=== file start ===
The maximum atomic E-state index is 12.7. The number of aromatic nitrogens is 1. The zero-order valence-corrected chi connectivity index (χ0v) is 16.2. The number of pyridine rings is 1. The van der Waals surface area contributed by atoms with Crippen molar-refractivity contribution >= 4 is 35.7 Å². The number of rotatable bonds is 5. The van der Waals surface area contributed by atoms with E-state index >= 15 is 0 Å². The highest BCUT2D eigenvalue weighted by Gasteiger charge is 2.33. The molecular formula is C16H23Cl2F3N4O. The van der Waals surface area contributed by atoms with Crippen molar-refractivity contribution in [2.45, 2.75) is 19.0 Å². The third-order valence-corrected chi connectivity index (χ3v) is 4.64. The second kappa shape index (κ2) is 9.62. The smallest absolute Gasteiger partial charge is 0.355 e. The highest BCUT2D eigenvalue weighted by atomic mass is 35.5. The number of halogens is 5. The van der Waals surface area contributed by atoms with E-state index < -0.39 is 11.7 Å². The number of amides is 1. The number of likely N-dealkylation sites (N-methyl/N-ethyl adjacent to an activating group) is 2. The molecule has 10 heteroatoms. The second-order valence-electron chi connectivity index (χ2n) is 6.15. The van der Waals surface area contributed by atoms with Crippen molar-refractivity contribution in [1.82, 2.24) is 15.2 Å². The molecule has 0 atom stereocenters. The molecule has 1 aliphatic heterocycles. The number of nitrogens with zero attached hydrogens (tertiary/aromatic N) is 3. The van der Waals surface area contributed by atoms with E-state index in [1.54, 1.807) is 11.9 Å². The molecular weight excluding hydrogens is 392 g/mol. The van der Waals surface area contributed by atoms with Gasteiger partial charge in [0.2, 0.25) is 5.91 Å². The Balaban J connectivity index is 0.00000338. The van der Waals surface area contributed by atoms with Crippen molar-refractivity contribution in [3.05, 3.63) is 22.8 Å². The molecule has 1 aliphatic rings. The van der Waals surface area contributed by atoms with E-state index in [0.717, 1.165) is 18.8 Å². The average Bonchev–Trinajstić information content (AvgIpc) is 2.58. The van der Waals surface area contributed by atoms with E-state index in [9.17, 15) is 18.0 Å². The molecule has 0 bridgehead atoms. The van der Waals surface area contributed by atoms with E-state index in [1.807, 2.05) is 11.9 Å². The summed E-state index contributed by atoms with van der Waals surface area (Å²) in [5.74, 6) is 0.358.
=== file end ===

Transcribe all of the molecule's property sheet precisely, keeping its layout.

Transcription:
The maximum atomic E-state index is 12.7. The number of aromatic nitrogens is 1. The zero-order valence-corrected chi connectivity index (χ0v) is 16.2. The number of pyridine rings is 1. The van der Waals surface area contributed by atoms with Crippen molar-refractivity contribution >= 4 is 35.7 Å². The number of rotatable bonds is 5. The van der Waals surface area contributed by atoms with E-state index >= 15 is 0 Å². The highest BCUT2D eigenvalue weighted by Gasteiger charge is 2.33. The molecular formula is C16H23Cl2F3N4O. The van der Waals surface area contributed by atoms with Crippen molar-refractivity contribution in [2.45, 2.75) is 19.0 Å². The third-order valence-corrected chi connectivity index (χ3v) is 4.64. The second kappa shape index (κ2) is 9.62. The smallest absolute Gasteiger partial charge is 0.355 e. The highest BCUT2D eigenvalue weighted by atomic mass is 35.5. The number of halogens is 5. The van der Waals surface area contributed by atoms with E-state index < -0.39 is 11.7 Å². The number of amides is 1. The number of likely N-dealkylation sites (N-methyl/N-ethyl adjacent to an activating group) is 2. The molecule has 10 heteroatoms. The second-order valence-electron chi connectivity index (χ2n) is 6.15. The van der Waals surface area contributed by atoms with Crippen molar-refractivity contribution in [1.82, 2.24) is 15.2 Å². The molecule has 0 atom stereocenters. The molecule has 1 aliphatic heterocycles. The number of nitrogens with zero attached hydrogens (tertiary/aromatic N) is 3. The van der Waals surface area contributed by atoms with E-state index in [1.54, 1.807) is 11.9 Å². The molecular weight excluding hydrogens is 392 g/mol. The van der Waals surface area contributed by atoms with Gasteiger partial charge in [0.2, 0.25) is 5.91 Å². The Balaban J connectivity index is 0.00000338. The van der Waals surface area contributed by atoms with Crippen molar-refractivity contribution in [3.05, 3.63) is 22.8 Å². The molecule has 1 aliphatic rings. The van der Waals surface area contributed by atoms with E-state index in [0.717, 1.165) is 18.8 Å². The average Bonchev–Trinajstić information content (AvgIpc) is 2.58. The van der Waals surface area contributed by atoms with E-state index in [9.17, 15) is 18.0 Å². The molecule has 0 bridgehead atoms. The van der Waals surface area contributed by atoms with E-state index in [1.807, 2.05) is 11.9 Å². The summed E-state index contributed by atoms with van der Waals surface area (Å²) in [5.74, 6) is 0.358.